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June 20, 2015
Pope Francis Delivers Encyclical on Climate Change
    by Robert Kropp

The Pope makes explicit the connection between climate action, poverty, and morality, and calls for a radical shift away from current failures and toward an “ecological conversion” instead. First in a two-part series.

“Our present in many ways unprecedented in the history of humanity,” Pope Francis states at the outset of Laudat o Si, his encyclical on climate change and the environment that was published this week. In writing the encyclical, the Pope continued, “Our goal is not to amass information or to satisfy curiosity, but rather to become painfully aware, to dare to turn what is happening to the world into our own personal suffering and thus to discover what each of us can do about it.”

The title of the encyclical—which can be translated as Praise Be—is taken from
a poem composed by the Pope's namesake, Francis of Assisi. One line of the poem offers praise “through our sister Mother Earth, who feeds us and rules us, and produces various fruits with colored flowers and herbs.” Yet while the encyclical is firmly grounded in the spiritual tradition of which the Pope is representative, the concerns he raises are shared by believers and atheists alike—primarily, the crises of climate change and global wealth inequality.

At first, the encyclical seems rather conservative in its attribution of causes for global warming, as it acknowledges possible sources such as volcanic and solar activity as factors. But these are dispensed with after a brief mention, and the causes for climate change emphatically determined by science—primarily the burning of fossil fuels, increasing resource scarcity, and deforestation—are described at significant length. Moreover, while never to my knowledge a practitioner of what is termed liberation theology, Francis is from the Latin American region where it gained such notable adherents as the martyred Archbishop Oscar Romero; therefore, it is not surprising that the encyclical makes explicit the disastrous impacts of climate change on the world's poorest.

“Sadly, there is widespread indifference to such suffering, which is even now taking place throughout our world,” the encyclical states. “Our lack of response to these tragedies involving our brothers and sisters points to the loss of that sense of responsibility for our fellow men and women upon which all civil society is founded.”

The culprits behind humanity's apparent inability to act decisively on climate change and global wealth inequality, the Pope states clearly, are technology and the financial system. Of the former, he wrote, “Men and women have constantly intervened in nature, but for a long time this meant being in tune with and respecting the possibilities offered by the things themselves.”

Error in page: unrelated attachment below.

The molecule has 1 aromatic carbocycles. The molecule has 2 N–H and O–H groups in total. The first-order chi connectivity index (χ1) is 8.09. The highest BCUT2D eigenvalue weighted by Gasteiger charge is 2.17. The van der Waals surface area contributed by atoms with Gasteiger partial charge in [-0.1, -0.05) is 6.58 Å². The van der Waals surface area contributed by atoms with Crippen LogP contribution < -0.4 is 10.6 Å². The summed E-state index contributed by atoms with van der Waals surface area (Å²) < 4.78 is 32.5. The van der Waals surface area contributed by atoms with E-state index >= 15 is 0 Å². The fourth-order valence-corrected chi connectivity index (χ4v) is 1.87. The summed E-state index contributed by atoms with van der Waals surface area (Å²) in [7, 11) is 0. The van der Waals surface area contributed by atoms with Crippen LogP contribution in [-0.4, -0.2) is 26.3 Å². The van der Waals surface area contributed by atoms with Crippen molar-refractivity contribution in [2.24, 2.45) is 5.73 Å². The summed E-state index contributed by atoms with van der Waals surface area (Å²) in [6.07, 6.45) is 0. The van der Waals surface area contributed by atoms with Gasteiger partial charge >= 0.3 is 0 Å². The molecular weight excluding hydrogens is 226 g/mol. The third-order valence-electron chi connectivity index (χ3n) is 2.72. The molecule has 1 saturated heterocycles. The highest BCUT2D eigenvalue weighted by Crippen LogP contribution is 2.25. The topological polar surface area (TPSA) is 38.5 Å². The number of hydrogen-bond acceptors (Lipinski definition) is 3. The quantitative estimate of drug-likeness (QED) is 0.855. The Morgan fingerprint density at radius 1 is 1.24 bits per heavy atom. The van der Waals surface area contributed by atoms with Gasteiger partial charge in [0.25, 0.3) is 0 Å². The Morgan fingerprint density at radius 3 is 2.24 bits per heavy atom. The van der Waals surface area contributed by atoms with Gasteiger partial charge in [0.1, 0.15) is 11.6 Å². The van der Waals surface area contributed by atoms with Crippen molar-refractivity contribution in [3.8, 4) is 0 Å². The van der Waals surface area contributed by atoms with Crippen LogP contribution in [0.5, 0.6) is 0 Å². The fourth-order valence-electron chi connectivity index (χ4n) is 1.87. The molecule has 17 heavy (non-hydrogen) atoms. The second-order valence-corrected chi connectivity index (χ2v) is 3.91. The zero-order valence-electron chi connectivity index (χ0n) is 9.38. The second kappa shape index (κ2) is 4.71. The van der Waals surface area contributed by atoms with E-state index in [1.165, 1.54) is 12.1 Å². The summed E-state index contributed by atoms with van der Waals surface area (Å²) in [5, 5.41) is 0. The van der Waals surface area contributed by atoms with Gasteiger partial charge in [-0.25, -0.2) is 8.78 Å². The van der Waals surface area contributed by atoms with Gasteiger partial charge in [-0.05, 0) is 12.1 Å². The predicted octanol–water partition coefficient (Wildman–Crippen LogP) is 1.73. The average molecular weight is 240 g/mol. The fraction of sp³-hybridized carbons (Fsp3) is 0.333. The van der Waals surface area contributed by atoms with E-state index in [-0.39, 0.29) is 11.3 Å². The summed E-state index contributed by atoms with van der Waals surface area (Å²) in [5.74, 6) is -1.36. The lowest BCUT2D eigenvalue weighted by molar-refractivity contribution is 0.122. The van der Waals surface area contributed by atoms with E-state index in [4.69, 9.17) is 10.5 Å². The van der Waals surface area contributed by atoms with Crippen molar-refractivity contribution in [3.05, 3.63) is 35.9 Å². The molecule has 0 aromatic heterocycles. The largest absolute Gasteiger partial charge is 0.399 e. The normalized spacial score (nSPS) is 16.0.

“Now,” the encyclical continues, “we are the ones to lay our hands on things, attempting to extract everything possible from them while frequently ignoring or forgetting the reality in front of us.” The amnesia of those in power allowed a doctrine of unlimited growth to become an article of absolute faith, and not only the generations to come but the majority of the earth's inhabitants today will suffer for it.

As for the financial system, “The lessons of the global financial crisis have not been assimilated, and we are learning all too slowly the lessons of environmental deterioration,” the encyclical states. “Finance overwhelms the real economy.”

So what is to be done? “We are faced not with two separate crises, one environmental and the other social, but rather with one complex crisis which is both social and environmental,” the Pope wrote. “Strategies for a solution demand an integrated approach to combating poverty, restoring dignity to the excluded, and at the same time protecting nature.” Clearly, whatever efforts world governments have mounted to confront global crises have foundered badly; but it is equally clear that a global consensus is necessary in order to begin to make meaningful progress.

The Pope speaks against what he calls the “internationalization of environmental costs, which would risk imposing on countries with fewer resources burdensome commitments to reducing emissions comparable to those of the more industrialized countries.” Instead, those wealthy nations which have benefited from industrialization have what amounts to a moral responsibility to provide aid to developing nations in order to avoid a continued worsening of global greenhouse gas (GHG) emissions.

While Least Developed Countries (LDCs) and Small Island Developing States (SIDS) "use relatively small amounts of fossil fuels and thus contribute little to the problem of climate change," according to a 2009 UN report, rising sea levels and other effects of climate change are likely to make environmental refugees out of hundreds of millions of their citizens. Thus, developing nations want climate negotiators from the world's developed economies to commit to pledges of $100 billion for climate change mitigation by 2020. But the European Union and the US have apparently backed away from commitments of $30 billion per year in aid by 2015.

Many sustainable investors, I am sure, have taken issue with the Pope's criticism of cap and trade schemes. The strategy of buying and selling carbon credits, he wrote, fails to provide “for the radical change which present circumstances require. Rather, it may simply become a ploy which permits maintaining the excessive consumption of some countries and sectors.”

“Everything is connected,” the encyclical states. “Concern for the environment thus needs to be joined to a sincere love for our fellow human beings and an unwavering commitment to resolving the problems of society.”

Next: The world responds to the Pope's encyclical.


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